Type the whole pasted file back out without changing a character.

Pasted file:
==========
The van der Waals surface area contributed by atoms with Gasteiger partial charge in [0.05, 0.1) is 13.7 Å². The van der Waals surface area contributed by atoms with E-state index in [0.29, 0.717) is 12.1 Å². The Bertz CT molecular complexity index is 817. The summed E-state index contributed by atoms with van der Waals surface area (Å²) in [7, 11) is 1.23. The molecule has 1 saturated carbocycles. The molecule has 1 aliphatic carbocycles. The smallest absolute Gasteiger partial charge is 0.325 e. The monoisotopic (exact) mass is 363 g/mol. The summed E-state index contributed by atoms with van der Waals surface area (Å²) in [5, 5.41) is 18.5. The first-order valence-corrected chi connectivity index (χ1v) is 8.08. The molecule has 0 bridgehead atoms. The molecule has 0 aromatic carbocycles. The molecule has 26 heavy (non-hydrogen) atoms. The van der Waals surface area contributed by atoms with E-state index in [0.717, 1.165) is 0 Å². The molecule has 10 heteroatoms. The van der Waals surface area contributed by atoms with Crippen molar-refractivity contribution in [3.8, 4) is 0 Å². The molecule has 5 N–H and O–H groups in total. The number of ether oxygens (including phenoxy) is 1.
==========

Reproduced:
The van der Waals surface area contributed by atoms with Gasteiger partial charge in [0.05, 0.1) is 13.7 Å². The van der Waals surface area contributed by atoms with E-state index in [0.29, 0.717) is 12.1 Å². The Bertz CT molecular complexity index is 817. The summed E-state index contributed by atoms with van der Waals surface area (Å²) in [7, 11) is 1.23. The molecule has 1 saturated carbocycles. The molecule has 1 aliphatic carbocycles. The smallest absolute Gasteiger partial charge is 0.325 e. The monoisotopic (exact) mass is 363 g/mol. The summed E-state index contributed by atoms with van der Waals surface area (Å²) in [5, 5.41) is 18.5. The first-order valence-corrected chi connectivity index (χ1v) is 8.08. The molecule has 0 bridgehead atoms. The molecule has 0 aromatic carbocycles. The molecule has 26 heavy (non-hydrogen) atoms. The van der Waals surface area contributed by atoms with E-state index in [0.717, 1.165) is 0 Å². The molecule has 10 heteroatoms. The van der Waals surface area contributed by atoms with Crippen molar-refractivity contribution in [3.8, 4) is 0 Å². The molecule has 5 N–H and O–H groups in total. The number of ether oxygens (including phenoxy) is 1.